How To Make Your Readers Cry

By on April 6, 2017
How To Make Your Readers Cry - Writer's

One of the most important things to consider when writing a novel is how to ensure that your readers engage with it. Think back to reading your favourite book, why do you love it so much? It’s because you identify with it, it’s because it makes you feel something. Connecting with your readers on an emotional level is so important, they need to care - about your characters and about what happens to them. If they don’,t they won’t care about your story at all.

Our favourite books are so special to us because we become emotionally invested in them and, as an author, being constantly aware of where you can draw the reader further in, can hook them that little bit more and make them care that little bit deeper, is important throughout the novel writing process.

Making readers cry is one of the most powerful devices you can use in your novel. Most of my favourite books have had me in tears at some point. They’ve moved me - and by doing so they have become unforgettable.

So how do you make your readers cry? Here are several steps that will help you get there.

Create characters they care about

As mentioned previously, without caring about your characters, readers won’t care about what happens to them. Therefore, no matter how tragic the event, they won’t feel moved to tears. We know that sad things happen all over the world every day, but we don’t spend every waking minute wandering around bawling our eyes out, clutching our hearts, and wailing hysterically, do we? However, when we stop, take interest and engage in certain things then we start to connect, to resonate, to empathise, sympathise, and feel. You must spend time capturing your reader's attention, and creating these fantastic characters your readers can’t help but fall in love with - do that and when the tragedy occurs they won’t be able to stop themselves from shedding a tear.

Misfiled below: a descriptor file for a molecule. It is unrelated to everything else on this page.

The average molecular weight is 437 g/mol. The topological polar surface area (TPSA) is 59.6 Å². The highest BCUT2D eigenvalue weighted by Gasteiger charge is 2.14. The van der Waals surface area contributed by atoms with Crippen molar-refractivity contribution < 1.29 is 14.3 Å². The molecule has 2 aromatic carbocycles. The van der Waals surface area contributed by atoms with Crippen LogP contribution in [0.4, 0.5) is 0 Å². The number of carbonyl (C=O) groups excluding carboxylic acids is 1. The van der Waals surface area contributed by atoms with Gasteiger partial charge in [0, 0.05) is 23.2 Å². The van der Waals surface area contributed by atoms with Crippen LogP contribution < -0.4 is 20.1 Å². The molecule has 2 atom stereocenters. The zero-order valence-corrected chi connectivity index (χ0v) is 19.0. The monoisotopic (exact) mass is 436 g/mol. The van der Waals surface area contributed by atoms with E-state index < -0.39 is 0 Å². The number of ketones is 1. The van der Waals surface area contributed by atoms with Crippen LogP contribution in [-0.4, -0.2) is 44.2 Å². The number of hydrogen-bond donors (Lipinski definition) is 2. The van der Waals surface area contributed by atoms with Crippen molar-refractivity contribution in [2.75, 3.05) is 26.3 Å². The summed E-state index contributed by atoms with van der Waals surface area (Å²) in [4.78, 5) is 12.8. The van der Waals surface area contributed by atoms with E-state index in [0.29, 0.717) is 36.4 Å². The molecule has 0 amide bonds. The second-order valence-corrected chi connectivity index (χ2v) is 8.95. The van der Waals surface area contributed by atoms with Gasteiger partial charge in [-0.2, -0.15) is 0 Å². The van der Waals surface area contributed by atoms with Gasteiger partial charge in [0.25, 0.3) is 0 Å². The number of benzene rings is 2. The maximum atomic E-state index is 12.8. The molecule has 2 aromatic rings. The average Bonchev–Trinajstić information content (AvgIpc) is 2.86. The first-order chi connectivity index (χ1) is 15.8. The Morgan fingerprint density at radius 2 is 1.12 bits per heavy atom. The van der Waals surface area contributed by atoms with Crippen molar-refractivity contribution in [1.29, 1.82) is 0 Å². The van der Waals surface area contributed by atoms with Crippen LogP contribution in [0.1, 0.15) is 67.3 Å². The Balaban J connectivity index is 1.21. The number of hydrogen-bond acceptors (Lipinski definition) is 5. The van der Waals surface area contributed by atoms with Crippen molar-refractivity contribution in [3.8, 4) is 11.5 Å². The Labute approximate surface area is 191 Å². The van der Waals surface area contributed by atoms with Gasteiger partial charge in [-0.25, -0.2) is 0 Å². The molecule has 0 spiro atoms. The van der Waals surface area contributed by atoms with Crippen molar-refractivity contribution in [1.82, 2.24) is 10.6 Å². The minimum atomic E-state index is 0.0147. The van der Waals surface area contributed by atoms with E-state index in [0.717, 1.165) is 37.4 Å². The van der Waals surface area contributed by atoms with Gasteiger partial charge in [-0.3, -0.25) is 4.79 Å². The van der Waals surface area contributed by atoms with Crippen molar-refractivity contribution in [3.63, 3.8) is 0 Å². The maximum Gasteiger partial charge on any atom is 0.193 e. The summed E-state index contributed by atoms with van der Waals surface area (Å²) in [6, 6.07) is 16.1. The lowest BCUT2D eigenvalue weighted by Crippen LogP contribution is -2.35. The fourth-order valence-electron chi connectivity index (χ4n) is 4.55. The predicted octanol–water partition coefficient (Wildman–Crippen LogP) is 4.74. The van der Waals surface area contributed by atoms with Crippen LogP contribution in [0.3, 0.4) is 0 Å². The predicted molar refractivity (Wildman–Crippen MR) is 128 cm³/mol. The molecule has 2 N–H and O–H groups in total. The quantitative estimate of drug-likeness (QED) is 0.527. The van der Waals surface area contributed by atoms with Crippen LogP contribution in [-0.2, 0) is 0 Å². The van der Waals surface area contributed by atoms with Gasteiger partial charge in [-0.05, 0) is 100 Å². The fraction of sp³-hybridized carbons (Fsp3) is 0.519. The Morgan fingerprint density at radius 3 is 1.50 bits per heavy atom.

Make them fight for something

Characters need to want something, something that they are willing to take risks and make huge life-changing decisions for. Readers have to understand how important it is for your characters to achieve their goals and desires, they have to believe that the character would do anything to get there. Make the stakes high and the prize big otherwise your readers can’t feel the desperation, the disappointment, the loss, the cost, or understand the sacrifices they have made and are willing to make over and over again. The ideas can be simple but they must appeal to those basic primal urges, love, sex, death, fear and so on -that’s what will grab a readers attention and make them care at the end of the day.

Be unpredictable

If your readers are able to second guess your story, they’ll have already prepared themselves unconsciously for the action that they believe will take place. Surprise them and in doing so don’t be afraid to shock and unsettle them either. This will make them invest more in your story, keep them gripped and coming back for more, so when that final success or failure occurs they’ll be sobbing with the bittersweet joy or the horrible unfairness of it all.

Be authentic

Don’t gloss over your sad moments, take your time with them, make them beautiful and agonising but most of all avoid the temptation to go overboard. Think about what people do and say and look like and act like when they are sad. Readers want to be able to identify with the emotion, so don’t be too soppy or unrealistic, but at the same time try to make the moment poignant and one where perhaps your protagonist truly becomes the hero of the story, despite everything that has happened.

You don’t have to write a tragic novel to include moments of sadness in it. Moving your readers to tears can be a wonderful way of getting them to truly engage with your novel and make it stick in their minds for a long time to come.

Bethany Cadman -author of 'Doctor Vanilla's Sunflowers'

Bethany Cadman -author of 'Doctor Vanilla's Sunflowers'

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